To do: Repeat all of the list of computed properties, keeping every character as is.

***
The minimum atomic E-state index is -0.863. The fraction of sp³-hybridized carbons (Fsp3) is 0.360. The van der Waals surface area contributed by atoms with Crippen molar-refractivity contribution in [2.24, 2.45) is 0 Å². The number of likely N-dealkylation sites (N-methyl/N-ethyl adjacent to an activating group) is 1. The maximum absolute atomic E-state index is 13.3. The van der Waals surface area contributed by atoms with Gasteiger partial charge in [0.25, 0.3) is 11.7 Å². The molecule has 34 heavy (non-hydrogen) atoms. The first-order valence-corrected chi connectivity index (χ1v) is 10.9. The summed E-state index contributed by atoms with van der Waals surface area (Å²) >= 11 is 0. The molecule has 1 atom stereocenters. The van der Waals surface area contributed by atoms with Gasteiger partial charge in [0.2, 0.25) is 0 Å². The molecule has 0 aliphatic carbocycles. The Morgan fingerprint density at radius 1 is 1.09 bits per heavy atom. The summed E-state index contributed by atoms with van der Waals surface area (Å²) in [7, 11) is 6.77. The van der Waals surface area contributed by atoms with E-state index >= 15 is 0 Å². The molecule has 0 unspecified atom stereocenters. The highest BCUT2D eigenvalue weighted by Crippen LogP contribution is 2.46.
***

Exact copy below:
The minimum atomic E-state index is -0.863. The fraction of sp³-hybridized carbons (Fsp3) is 0.360. The van der Waals surface area contributed by atoms with Crippen molar-refractivity contribution in [2.24, 2.45) is 0 Å². The number of likely N-dealkylation sites (N-methyl/N-ethyl adjacent to an activating group) is 1. The maximum absolute atomic E-state index is 13.3. The van der Waals surface area contributed by atoms with Gasteiger partial charge in [0.25, 0.3) is 11.7 Å². The molecule has 34 heavy (non-hydrogen) atoms. The first-order valence-corrected chi connectivity index (χ1v) is 10.9. The summed E-state index contributed by atoms with van der Waals surface area (Å²) >= 11 is 0. The molecule has 1 atom stereocenters. The van der Waals surface area contributed by atoms with Gasteiger partial charge in [0.2, 0.25) is 0 Å². The molecule has 0 aliphatic carbocycles. The Morgan fingerprint density at radius 1 is 1.09 bits per heavy atom. The summed E-state index contributed by atoms with van der Waals surface area (Å²) in [7, 11) is 6.77. The van der Waals surface area contributed by atoms with E-state index >= 15 is 0 Å². The molecule has 0 unspecified atom stereocenters. The highest BCUT2D eigenvalue weighted by Crippen LogP contribution is 2.46.